Birth defects could raise the risk of cancer throughout life, especially during the childhood, as per the study published in The BMJ.
The researchers found a continued increased risk of cancer in people who had been born with both non-chromosomal and chromosomal anomalies, suggesting that birth defects may share a common cause with some forms of cancer, be that genetic, environmental, or a combination of the two.
It is generally accepted that people with major birth defects have a greater risk of developing cancer during childhood and adolescence, but it is less clear whether that risk persists into adulthood, so researchers set out to investigate.
The data showed that 3.5% of cases (2,160 out of 62,295) and 2.2% of controls (15,826 out of 724,542) had a major birth defect, and that the odds of developing cancer was 1.74 times higher in people with major birth defects than in those without.
The odds of cancer in people with birth defects was greatest in children aged 0-14 (2.52 times higher) and then declined, but it was still 1.22-fold higher in adults aged 20 or more with major birth defects compared with those without.
In particular, people with congenital heart defects, defects of the genital organs or nervous system, skeletal dysplasia and chromosomal anomalies (too few or too many chromosomes or missing, extra or irregular portion of chromosomal DNA) continued to have a greater risk of cancer in later life.
The type of birth defect had a marked impact on the subsequent risk and type of cancer.
For example, the odds of cancer were highest (5.53-fold higher) in people with chromosomal anomalies such as Down's syndrome. The most common type of cancer in people with birth defects caused by chromosomal anomalies was leukaemia.
Structural birth defects, such as defects of the eye, nervous system and urinary organs, were associated with later cancer in the same organ or location, although the researchers stress that some of these associations were based on small numbers.
This was a large study using robust Scandinavian national registry systems, but the authors do highlight some limitations. For example, the study only included diagnoses made in the first year of life and confirmed in hospital, so some less visible birth defects may have been missed.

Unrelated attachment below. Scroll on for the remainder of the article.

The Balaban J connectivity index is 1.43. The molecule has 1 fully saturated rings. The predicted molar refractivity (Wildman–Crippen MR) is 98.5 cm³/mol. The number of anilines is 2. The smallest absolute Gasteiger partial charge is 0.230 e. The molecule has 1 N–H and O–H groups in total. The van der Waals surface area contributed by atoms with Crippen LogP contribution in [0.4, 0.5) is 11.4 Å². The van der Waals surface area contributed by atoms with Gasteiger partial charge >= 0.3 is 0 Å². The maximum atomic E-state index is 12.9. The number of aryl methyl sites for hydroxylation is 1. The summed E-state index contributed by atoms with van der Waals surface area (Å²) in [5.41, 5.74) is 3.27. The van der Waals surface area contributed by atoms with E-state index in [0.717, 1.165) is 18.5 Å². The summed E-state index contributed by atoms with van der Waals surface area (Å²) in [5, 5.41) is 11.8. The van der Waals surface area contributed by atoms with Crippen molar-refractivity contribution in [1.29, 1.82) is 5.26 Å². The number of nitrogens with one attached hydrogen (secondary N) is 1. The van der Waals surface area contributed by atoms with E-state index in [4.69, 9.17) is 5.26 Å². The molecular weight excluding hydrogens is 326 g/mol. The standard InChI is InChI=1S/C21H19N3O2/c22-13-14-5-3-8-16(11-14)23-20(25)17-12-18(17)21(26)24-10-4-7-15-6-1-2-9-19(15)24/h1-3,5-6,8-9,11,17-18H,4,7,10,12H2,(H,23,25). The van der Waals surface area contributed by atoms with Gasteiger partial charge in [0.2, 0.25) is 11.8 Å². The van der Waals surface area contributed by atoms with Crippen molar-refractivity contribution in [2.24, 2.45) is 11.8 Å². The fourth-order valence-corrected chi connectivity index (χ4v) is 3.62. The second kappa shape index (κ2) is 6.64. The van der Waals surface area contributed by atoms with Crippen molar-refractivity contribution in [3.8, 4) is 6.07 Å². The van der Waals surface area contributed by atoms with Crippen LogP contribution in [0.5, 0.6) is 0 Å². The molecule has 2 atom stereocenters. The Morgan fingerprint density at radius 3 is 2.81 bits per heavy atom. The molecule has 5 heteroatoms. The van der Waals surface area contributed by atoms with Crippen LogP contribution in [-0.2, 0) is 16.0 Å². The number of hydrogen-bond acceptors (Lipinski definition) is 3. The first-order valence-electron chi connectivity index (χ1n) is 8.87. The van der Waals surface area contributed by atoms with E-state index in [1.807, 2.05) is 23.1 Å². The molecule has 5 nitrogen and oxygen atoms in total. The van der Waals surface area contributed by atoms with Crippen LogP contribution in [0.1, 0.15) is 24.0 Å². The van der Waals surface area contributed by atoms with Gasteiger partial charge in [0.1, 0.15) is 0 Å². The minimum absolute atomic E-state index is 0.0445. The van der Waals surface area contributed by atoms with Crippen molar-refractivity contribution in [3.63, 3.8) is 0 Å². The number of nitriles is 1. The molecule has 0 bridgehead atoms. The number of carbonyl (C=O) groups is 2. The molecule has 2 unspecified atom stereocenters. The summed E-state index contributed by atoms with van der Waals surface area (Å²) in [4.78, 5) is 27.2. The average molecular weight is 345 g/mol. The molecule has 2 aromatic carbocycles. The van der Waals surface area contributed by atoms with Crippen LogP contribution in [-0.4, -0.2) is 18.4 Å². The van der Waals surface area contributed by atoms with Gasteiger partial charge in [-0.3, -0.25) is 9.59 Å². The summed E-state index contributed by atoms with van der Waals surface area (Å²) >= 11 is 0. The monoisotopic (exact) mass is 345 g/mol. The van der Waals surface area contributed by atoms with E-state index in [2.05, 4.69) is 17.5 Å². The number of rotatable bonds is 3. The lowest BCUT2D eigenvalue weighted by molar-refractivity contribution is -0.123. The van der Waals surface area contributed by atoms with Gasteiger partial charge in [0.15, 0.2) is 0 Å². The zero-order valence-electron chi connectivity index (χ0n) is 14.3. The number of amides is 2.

And while factors such as in vitro fertilization, maternal age and maternal smoking were taken into account, other potentially influential factors, such as parental income or education, could not be adjusted for.
Nevertheless, the researchers say: "Our study showed that birth defects are associated with risk of cancer in adulthood as well as in adolescence and childhood, a finding of clinical importance for healthcare workers responsible for follow-up of individuals with birth defects."
They point out that surveillance for cancer in children with birth defects has been discussed, but thus far the absolute cancer risk has been regarded as too low.
"The most important implication of our results is to provide further rationale for additional studies on the molecular mechanisms involved in the developmental disruptions underlying both birth defects and cancer," they conclude.
Few of the associations described in this study suggest that screening is either viable or desirable for most children or adults with birth defects, say US researchers in a linked editorial.
The relation between cancers and birth defects is likely to be complex, they write, and this study did not distinguish between genetic, environmental, and iatrogenic explanations for the observed associations.
As such, they say the clinical implications of this study are limited, but the findings should certainly trigger further research "that may offer important preventive opportunities and identify high risk patient groups for enhanced targeted surveillance."